Electronics giant Samsung is facing a class-action lawsuit from customers who say some of the company's refrigerators don't keep their food cold enough.
Attorneys representing Matthew Jordan and Lisa Saghy filed the lawsuit last Friday in New Jersey, where the South Korean company's U.S. operations are based. The lawsuit accuses Samsung of unjust enrichment, false advertising and consumer fraud.
At issue is a line of refrigerators Samsung sells to American customers, which have double French doors and a bottom freezer, range from $1,000 to $3,000 each and come with a one-year warranty, attorneys said in court documents.
"They run above the temperature at which food can be safely stored," the lawsuit alleges. "This defect is fatal to the operation of the refrigerators, which serve one purpose: keeping food and other consumable goods at a safe temperature."
Samsung declined to comment about the refrigerator lawsuit on Wednesday.
"Our commitment to ensuring product quality and safety for all of our customers is our top priority," the company said in a statement to CBS MoneyWatch.
Jordan, a southern California man who bought a Samsung refrigerator for $1,300 in June 2020, noticed months after the purchase that the temperature inside the refrigerator was inconsistent. He then used a thermal imaging camera and found that the temperature was 45 degrees at the top of the refrigerator and 29 degrees near the bottom, court documents state.
Saghy, of southern Pennsylvania, bought her Samsung refrigerator in 2017 for about $2,250, court documents state. She later noticed the refrigerator wasn't keeping a chilly temperature, according to the lawsuit. Saghy asked a Samsung technician to come fix it, but the technician allegedly told Saghy the appliance had a defect and couldn't be repaired, according to the lawsuit.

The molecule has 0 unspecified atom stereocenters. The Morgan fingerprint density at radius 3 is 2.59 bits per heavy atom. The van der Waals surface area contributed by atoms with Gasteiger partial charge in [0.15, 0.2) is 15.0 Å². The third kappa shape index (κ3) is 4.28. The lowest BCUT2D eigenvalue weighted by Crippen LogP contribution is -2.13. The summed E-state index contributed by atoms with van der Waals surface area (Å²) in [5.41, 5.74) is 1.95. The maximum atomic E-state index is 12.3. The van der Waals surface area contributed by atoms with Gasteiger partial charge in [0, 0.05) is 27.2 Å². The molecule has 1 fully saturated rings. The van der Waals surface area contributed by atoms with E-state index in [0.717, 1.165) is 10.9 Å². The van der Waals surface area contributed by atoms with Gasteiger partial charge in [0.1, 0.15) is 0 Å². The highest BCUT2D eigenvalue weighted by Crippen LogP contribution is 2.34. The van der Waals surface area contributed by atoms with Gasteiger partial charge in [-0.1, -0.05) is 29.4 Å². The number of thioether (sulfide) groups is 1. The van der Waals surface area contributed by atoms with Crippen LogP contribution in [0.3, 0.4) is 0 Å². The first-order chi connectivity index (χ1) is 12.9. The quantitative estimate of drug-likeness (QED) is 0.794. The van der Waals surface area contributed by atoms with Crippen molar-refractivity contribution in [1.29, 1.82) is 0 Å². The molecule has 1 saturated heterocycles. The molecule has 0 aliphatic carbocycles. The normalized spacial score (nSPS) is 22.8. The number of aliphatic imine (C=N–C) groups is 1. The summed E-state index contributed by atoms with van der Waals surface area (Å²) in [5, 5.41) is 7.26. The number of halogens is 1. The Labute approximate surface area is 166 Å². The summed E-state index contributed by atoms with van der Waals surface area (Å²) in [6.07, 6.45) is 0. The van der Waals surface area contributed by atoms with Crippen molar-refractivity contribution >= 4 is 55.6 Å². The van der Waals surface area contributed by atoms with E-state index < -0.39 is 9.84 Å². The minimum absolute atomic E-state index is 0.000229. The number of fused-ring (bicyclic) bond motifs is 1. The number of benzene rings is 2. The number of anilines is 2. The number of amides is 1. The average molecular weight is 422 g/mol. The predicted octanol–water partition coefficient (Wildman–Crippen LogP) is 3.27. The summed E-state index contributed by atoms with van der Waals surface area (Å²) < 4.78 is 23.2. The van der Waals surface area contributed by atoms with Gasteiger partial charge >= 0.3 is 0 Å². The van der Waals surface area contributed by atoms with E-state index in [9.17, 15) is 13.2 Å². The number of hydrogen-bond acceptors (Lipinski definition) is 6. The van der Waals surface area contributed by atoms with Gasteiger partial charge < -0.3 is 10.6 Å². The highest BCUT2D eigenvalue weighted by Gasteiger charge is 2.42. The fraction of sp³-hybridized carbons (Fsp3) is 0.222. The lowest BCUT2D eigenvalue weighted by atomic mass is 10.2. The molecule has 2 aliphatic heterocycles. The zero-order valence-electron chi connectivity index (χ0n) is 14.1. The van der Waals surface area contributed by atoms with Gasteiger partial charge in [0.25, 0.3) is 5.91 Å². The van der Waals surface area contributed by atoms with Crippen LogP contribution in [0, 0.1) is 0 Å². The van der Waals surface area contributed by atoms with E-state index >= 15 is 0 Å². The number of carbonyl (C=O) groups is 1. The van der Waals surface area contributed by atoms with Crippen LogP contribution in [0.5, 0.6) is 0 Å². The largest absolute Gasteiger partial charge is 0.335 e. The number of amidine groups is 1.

Jordan and Saghy's lawyers said the issues with Samsung refrigerators have been known for years. They noted that customers sent more than 600 complaints to the Consumer Product Safety Commission about Samsung refrigerators between January 2019 and December 2021.
The temperature-related lawsuit is separate from the hundreds of complaints consumers have voiced online about the ice maker in other models of Samsung refrigerators. Frustrated consumers created a Facebook group — Samsung Refrigerator Recall U.S.A Now — where they posted videos of their malfunctioning appliance. The group's moderator, Tom O'Shea of Ohio, told CBS affiliate WTKR that he's trying to help people get refunds for their purchase.
"People have been eating foods, getting sick, then realize it was the refrigerator," O'Shea told the station. "After they got rid of the refrigerator, their stomach problems go away."
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